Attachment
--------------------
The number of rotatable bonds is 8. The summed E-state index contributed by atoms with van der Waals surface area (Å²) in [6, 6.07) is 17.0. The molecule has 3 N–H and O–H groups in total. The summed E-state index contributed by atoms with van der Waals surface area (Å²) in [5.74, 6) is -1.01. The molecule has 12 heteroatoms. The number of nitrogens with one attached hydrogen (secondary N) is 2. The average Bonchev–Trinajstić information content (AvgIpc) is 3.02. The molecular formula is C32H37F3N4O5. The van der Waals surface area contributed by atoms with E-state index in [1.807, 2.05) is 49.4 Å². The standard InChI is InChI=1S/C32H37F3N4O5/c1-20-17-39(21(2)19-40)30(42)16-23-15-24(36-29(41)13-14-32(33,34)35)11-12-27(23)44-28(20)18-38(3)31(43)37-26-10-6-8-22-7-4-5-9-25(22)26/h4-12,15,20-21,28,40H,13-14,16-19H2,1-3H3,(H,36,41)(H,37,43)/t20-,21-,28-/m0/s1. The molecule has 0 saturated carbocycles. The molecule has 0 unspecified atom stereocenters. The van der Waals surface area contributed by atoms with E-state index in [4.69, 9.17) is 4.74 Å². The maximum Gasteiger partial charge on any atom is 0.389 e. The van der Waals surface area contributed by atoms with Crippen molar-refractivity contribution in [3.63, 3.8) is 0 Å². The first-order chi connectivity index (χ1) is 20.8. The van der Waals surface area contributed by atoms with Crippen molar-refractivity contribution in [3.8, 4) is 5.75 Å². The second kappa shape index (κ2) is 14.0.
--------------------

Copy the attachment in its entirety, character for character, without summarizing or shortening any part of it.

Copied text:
The number of rotatable bonds is 8. The summed E-state index contributed by atoms with van der Waals surface area (Å²) in [6, 6.07) is 17.0. The molecule has 3 N–H and O–H groups in total. The summed E-state index contributed by atoms with van der Waals surface area (Å²) in [5.74, 6) is -1.01. The molecule has 12 heteroatoms. The number of nitrogens with one attached hydrogen (secondary N) is 2. The average Bonchev–Trinajstić information content (AvgIpc) is 3.02. The molecular formula is C32H37F3N4O5. The van der Waals surface area contributed by atoms with E-state index in [1.807, 2.05) is 49.4 Å². The standard InChI is InChI=1S/C32H37F3N4O5/c1-20-17-39(21(2)19-40)30(42)16-23-15-24(36-29(41)13-14-32(33,34)35)11-12-27(23)44-28(20)18-38(3)31(43)37-26-10-6-8-22-7-4-5-9-25(22)26/h4-12,15,20-21,28,40H,13-14,16-19H2,1-3H3,(H,36,41)(H,37,43)/t20-,21-,28-/m0/s1. The molecule has 0 saturated carbocycles. The molecule has 0 unspecified atom stereocenters. The van der Waals surface area contributed by atoms with E-state index in [4.69, 9.17) is 4.74 Å². The maximum Gasteiger partial charge on any atom is 0.389 e. The van der Waals surface area contributed by atoms with Crippen molar-refractivity contribution in [3.63, 3.8) is 0 Å². The first-order chi connectivity index (χ1) is 20.8. The van der Waals surface area contributed by atoms with Crippen molar-refractivity contribution in [3.8, 4) is 5.75 Å². The second kappa shape index (κ2) is 14.0.